These poppies sprout, not on the usual lapel, but in a field of grain.
Yesterday a neighbor came by collecting money to support military families, exchanging red paper poppies for a donation. This is an annual tradition here, beginning a couple of weeks before Remembrance Day, November 11, when red poppies sprout from lapels and new wreaths are laid at war memorials. When she heard my accent she assured me this was a world wide tradition, but I told her that no, Americans didn't generally honor the memories of their fallen in such a way. Instead, they slap yellow ribbons on their cars and SUVs and promptly forget about the whole concept of "support the troops."
When I mentioned that I didn't support the war in Iraq, she told me she was relieved to hear it. "I don't usually say anything, since you never know." She meant she keeps her mouth shut around Americans, of course. I've heard this before, this huge sigh of relief when Brits find out that despite my accent I never drank the Kool-Aid.
I told her I thought people here had stronger reservations about wars since they'd been affected to such a greater degree by the two great wars of the last century. Memories are much sharper here, honed by the danger of living in a city targeted for destruction by German Luftwaffe. I could go on, examining the differences in the two societies in how they honor the war dead, but I've been there before. The dead would probably prefer to be remembered by their country's honoring the living, who need more than yellow ribbons to bring them home safely.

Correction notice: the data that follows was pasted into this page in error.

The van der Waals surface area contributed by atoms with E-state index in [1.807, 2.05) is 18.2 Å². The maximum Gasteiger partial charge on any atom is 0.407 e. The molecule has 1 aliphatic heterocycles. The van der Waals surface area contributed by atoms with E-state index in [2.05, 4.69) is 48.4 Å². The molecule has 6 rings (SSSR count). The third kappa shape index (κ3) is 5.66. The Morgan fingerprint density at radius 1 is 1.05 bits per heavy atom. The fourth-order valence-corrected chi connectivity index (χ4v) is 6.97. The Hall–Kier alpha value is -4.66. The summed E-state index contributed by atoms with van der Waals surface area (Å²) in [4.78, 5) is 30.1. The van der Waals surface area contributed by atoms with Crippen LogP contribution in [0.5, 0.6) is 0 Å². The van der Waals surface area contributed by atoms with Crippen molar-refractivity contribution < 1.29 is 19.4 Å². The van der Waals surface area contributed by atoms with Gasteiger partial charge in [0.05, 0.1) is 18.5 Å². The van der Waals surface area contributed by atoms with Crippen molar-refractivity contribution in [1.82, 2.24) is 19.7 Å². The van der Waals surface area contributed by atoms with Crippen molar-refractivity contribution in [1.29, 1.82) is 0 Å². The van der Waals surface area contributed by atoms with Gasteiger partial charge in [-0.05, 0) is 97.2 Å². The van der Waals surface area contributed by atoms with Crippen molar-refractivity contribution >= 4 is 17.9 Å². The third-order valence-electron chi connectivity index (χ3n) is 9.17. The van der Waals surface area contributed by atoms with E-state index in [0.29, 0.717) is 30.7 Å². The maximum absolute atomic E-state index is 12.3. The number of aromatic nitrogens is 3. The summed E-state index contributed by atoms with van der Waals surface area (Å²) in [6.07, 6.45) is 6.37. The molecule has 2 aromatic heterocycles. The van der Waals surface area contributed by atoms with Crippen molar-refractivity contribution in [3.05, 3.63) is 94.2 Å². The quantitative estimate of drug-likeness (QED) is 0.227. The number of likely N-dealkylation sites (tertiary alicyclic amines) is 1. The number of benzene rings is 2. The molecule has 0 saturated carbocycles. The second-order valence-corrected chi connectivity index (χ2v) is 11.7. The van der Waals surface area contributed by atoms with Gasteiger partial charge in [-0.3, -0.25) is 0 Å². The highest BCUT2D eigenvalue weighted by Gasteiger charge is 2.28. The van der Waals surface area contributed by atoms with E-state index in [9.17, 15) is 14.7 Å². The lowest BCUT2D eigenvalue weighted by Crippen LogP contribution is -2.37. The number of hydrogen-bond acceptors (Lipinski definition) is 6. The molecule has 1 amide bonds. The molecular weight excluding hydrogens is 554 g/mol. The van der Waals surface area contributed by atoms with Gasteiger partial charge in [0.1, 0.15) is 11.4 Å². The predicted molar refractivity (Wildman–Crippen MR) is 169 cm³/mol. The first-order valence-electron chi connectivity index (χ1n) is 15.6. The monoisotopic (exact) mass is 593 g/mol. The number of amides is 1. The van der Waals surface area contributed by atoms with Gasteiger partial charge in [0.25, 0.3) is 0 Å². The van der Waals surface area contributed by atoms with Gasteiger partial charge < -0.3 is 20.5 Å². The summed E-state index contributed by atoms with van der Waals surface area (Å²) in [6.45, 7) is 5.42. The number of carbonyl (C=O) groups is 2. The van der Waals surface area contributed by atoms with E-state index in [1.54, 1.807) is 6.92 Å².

That's why I was struck when I read this at Military.com, a website that normally posts items of interest to servicemembers, such as info for military spouses seeking work, and a sign-up for a monthly commissary shopping spree.
Joe Galloway, a veteran military affairs reporter, says:
The White House Office of Management and Budget rejected Army chief Gen. Peter J. Schoomaker's extraordinary plea by for the additional funds to pay for repairing and replacing thousands of worn out and blown up tanks, Bradley fighting vehicles and Humvees.
Instead of the $25 billion that Schoomaker says the Army needs just to keep doing what it's been doing with spit, adhesive tape and baling wire for the last five years, the Pentagon says the Army can have $7 billion.
I wonder, will the military vote this year go, as in the past, to the Republicans? Will they finally come to their senses and realize that, unless they're major stockholders in Halliburton they haven't been aided by the massive spending in the Pentagon budget? Their needs just aren't on the Northrop-Grumman radar of Dick "Five Deferments" Cheney, Donald "You go to war with the Army you have" Rumsfeld, and George "AWOL" Bush. As for the Republicans in Congress, they too are more concerned about the military contractors their favorite lobbyists (i.e. Jack Abramoff, who contributed solely to Republicans) are employed by.
When the poppy lady was leaving, she apologized for the flimsiness of the poppies. "They used to be made of silk, in China or somewhere," she said, "but they got too expensive."
"No problem," I said. They are, after all, just a symbol. Supporting the troops— and honoring the fallen—involves more than pinning a poppy to your lapel, or a magnetic ribbon to your bumper. Or even accepting expensive gifts from military contractors, through their lobbyists.
I'll let Major John McCrae have the last word:
If ye break faith with us who die
We shall not sleep, though poppies grow
In Flanders fields.